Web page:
The church I attend, of the Orthodox Presbyterian sort, is watching a series of lectures by R. C. Sproul on "art and theology" in its adult Sunday School class. This series is called "Recovering the Beauty of the Arts." There have already been four sessions, so I am behind in reporting on them. Be that as it may, here's a quick little summary of the first video.
The first lecture is "Lesson #1: Aesthetics in Recent History." That's rather badly titled, because this lesson includes a discussion of the arts in the Old Testament. Especially for a Presbyterian, that's not really recent history, but pretty much all of human history. In this lesson, Sproul gave a whirlwind tour of some attitudes towards the arts in church history, including:
- Old Testament condemnation of idolatrous uses of art and commendation of proper uses
- the 9th-century Iconoclasm controversy
- visual art serving as "books" for the illiterate in the Medieval European church
- the Reformation reviving a new iconoclasm; Luther thought people were addicted to images and needed a "time out" from visual art
- the Puritans [over-]reacted to the three misuses of artistic expression in worship.
Those three misuses are:
I'm not actually sure how they differ from one another; they all sound kind of the same to me.
But I skipped what Sproul started with, which was a great little talk about Goodness, Truth, & Beauty. He talked about that fact that various church traditions tend to emphasize one to the detriment of the others. I quite agree. My own "Reformed," "Evangelical" tradition definitely prioritizes "truth" (doctrine) over "goodness" (practice/morals/social justice) and both waaaaaaaaaay over "beauty" (the arts). Sproul said that the three above-mentioned abuses all substitute Beauty for Truth. The abuse of forms, he said, led to suspending their use.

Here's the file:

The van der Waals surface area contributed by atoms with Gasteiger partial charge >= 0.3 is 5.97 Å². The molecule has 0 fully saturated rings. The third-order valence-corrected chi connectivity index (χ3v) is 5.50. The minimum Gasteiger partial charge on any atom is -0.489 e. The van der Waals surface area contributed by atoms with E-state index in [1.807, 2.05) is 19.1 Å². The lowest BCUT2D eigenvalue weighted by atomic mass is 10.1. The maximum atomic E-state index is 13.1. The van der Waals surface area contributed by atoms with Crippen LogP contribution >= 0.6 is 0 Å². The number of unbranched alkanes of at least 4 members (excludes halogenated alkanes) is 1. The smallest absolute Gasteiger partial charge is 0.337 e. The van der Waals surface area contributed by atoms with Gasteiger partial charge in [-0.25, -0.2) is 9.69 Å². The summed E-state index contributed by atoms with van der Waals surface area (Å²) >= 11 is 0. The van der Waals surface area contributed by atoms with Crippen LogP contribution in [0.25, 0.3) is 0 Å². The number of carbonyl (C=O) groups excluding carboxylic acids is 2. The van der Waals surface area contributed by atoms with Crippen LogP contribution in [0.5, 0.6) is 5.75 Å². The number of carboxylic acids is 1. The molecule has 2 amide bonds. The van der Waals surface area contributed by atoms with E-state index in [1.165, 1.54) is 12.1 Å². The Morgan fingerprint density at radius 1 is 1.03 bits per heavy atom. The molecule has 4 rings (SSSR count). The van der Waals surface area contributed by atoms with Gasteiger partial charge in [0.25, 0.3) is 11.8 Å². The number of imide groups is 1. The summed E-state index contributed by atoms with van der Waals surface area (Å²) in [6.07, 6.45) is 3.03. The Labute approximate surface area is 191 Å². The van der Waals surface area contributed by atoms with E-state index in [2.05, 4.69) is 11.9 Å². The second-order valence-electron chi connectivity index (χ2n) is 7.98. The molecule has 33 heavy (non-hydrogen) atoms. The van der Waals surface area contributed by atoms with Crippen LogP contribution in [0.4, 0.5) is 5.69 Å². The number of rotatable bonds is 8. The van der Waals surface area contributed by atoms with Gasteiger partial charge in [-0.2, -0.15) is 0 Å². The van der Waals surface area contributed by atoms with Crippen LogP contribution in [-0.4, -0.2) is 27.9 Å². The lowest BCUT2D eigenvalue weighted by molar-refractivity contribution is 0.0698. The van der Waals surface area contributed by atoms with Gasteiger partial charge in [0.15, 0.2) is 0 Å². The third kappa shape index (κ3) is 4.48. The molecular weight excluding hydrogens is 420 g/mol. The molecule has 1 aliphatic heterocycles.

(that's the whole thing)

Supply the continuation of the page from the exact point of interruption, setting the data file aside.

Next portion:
Note that he only cover Church History. He didn't talk about how Romanticism, with its worship of the artist, may also be responsible for contemporary Christian fear of the arts. We may be over-reacting by failing to adequately appreciate artists. He did address the fact that Christian artists (by which he meant Christians in the arts -- which is quite a different animal, let me tell you) feel cut off from the Christian community. This is often because of a misconception that art is "worldly." Historically, of course -- and he noted this -- the Church has produced the greatest artists [of the "West," which he did not mention].
One of the greatest lines in his talk was "God Himself is Beautiful." Indeed. That alone is reason for us to make great art.
More later! Meanwhile, which does your church emphasize? Beauty, Truth, or Goodness?